[arin-ppml] The term "legacy" and proposals 171, 172, & 173

Chris Grundemann cgrundemann at gmail.com
Sat Jun 16 14:25:55 EDT 2012

ARIN Community,

I have finally caught up on all the recent email threads here on PPML
regarding the term "legacy" and the related policy proposals (props
171, 172, & 173). I have several general thoughts that I'd like for
you to consider:

# The term "legacy" has been used informally by many in this community
for quite some time to simply mean 'assignments and allocations made
before ARIN / before the current RIR structure.'
# Internet numbers have value only in context.
# I have not, in the recent conversations nor in any of the multitudes
of previous similar conversations, heard/seen a network operator who
is also a "legacy resource holder" support the suggestion to grant
advantage to organizations who happened to be in place at the time
that "legacy" allocations and assignments were made (aka the 80s). In
fact, I have seen many "legacy registrants" stand up in opposition to
such proposals.
# The value of the Internet is in it's openness and ability to grow
and evolve around the world. Just as I oppose efforts by authoritarian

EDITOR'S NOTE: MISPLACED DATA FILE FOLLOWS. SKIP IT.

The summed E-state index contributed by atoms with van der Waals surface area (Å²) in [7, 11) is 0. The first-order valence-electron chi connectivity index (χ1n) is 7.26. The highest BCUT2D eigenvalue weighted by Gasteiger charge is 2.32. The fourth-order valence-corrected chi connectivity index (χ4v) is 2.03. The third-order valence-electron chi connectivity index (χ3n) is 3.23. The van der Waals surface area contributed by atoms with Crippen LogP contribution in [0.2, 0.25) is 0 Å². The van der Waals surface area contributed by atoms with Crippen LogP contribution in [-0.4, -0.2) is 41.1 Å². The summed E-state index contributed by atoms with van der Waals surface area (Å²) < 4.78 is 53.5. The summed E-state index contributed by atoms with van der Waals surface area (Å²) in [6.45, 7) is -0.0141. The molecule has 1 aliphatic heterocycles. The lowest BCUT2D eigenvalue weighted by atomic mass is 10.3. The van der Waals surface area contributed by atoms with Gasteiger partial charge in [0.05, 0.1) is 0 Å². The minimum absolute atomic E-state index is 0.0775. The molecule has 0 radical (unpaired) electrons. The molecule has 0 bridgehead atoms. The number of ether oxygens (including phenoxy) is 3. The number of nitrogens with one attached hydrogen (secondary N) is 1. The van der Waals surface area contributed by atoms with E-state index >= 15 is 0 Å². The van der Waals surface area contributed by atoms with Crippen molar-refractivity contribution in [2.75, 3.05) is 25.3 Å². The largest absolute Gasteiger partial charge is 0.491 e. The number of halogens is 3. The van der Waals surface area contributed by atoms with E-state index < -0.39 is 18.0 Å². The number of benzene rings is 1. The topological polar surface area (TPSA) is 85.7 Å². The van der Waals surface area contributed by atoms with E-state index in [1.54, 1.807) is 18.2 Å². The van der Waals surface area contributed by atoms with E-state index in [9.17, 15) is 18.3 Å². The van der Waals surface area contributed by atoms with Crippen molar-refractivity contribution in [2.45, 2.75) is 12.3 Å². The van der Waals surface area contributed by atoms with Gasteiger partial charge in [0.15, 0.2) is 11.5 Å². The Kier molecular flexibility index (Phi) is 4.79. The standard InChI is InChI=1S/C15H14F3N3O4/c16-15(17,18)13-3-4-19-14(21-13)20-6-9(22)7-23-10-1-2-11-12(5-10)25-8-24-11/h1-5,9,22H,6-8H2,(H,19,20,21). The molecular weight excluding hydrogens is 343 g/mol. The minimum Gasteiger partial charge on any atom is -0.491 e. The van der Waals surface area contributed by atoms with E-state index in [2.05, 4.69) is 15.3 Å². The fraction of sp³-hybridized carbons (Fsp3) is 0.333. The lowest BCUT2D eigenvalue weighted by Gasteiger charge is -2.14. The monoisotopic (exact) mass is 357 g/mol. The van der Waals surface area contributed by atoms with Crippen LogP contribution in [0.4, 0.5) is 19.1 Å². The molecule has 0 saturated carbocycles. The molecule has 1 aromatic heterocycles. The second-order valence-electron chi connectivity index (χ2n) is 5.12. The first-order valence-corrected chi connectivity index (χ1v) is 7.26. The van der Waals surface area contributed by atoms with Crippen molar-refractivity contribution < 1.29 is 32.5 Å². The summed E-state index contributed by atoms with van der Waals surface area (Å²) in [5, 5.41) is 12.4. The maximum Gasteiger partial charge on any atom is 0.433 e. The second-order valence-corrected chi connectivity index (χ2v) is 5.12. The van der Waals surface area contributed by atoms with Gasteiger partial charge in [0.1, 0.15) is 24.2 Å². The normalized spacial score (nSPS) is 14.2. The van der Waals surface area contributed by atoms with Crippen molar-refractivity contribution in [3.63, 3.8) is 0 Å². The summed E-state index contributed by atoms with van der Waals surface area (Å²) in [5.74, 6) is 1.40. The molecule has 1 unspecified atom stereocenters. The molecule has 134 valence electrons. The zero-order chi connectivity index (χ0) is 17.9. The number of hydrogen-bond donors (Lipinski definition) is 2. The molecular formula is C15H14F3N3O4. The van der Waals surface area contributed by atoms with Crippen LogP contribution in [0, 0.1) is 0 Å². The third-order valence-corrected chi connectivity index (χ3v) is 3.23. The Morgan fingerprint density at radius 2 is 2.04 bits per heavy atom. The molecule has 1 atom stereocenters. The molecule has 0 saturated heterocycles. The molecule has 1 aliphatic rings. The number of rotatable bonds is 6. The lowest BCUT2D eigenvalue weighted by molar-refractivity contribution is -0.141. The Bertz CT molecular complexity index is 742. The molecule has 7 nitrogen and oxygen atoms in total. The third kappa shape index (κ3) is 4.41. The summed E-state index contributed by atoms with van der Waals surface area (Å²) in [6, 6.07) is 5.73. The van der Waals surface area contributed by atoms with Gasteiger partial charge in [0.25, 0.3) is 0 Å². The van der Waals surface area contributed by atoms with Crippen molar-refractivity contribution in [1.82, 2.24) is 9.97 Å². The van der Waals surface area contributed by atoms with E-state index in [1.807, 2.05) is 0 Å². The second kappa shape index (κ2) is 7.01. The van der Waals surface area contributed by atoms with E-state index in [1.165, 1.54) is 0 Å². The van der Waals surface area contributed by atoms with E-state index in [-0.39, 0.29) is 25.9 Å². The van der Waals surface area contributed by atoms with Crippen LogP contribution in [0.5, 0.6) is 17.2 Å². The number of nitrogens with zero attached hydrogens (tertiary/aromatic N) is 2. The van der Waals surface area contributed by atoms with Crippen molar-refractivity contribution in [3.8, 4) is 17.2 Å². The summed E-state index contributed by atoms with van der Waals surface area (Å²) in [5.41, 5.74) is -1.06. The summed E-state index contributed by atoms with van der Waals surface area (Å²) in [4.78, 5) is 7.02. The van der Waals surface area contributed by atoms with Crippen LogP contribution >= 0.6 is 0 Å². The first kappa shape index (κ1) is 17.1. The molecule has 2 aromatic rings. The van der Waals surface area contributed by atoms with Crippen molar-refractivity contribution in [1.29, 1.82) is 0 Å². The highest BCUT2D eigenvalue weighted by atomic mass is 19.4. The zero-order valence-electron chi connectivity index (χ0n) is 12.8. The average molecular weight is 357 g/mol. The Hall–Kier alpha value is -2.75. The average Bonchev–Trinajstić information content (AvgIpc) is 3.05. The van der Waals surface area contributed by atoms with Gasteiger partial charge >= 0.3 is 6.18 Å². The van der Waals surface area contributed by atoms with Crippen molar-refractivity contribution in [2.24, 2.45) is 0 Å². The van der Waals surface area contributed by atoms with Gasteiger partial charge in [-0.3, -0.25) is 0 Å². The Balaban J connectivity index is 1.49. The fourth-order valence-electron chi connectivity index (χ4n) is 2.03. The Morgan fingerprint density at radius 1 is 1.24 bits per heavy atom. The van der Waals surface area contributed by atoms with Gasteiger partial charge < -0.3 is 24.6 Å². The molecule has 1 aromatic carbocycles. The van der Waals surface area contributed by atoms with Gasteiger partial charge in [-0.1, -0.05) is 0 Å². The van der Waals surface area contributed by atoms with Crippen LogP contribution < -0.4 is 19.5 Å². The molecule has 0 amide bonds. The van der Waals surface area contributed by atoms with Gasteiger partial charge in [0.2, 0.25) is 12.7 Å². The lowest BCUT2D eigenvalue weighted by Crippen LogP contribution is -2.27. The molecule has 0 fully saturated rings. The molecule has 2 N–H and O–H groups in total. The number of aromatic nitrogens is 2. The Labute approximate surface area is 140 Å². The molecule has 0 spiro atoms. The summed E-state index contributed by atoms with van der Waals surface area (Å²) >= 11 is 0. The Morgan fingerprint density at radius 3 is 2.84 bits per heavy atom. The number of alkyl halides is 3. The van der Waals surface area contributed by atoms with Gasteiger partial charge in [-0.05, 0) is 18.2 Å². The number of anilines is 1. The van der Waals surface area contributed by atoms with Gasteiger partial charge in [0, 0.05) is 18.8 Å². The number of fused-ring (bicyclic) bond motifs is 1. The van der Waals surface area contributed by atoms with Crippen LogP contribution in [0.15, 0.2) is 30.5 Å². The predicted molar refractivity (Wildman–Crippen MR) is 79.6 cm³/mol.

regimes to filter and control access to the Internet, I oppose efforts
by folks from any country to apply arbitrary local regulations to
control access to this global communications medium. The Internet
belongs to no single individual, organization, or nation. It relies
completely on cooperation and coordination, and efforts to stymie this
are efforts to destroy the value of the Internet, whether those who
propose them understand this or not.

I ask all participants here to consider two key questions in all
policy discussions:

1) Who is it that is making an argument? Are they speaking as a
network operator? As an Internet user? What is their *primary*
2) In the words of Henry Hazlitt: "The art of economics consists in
looking not merely at the immediate but at the longer effects of any
act or policy; it consists in tracing the consequences of that policy
not merely for one group but for all groups." In other words: How will
any proposed policy change effect EVERYONE who uses the Internet, not
just tomorrow but over the next 10, 20, or 100 years?


(As always, my thoughts expressed here are mine and mine alone, they
in no way represent the views of any of my employers, organizations,
affiliations, colleagues, associates, friends, neighbors, pets or
anyone else. In fact, they may not even represent my own opinions by
the time you read them.)


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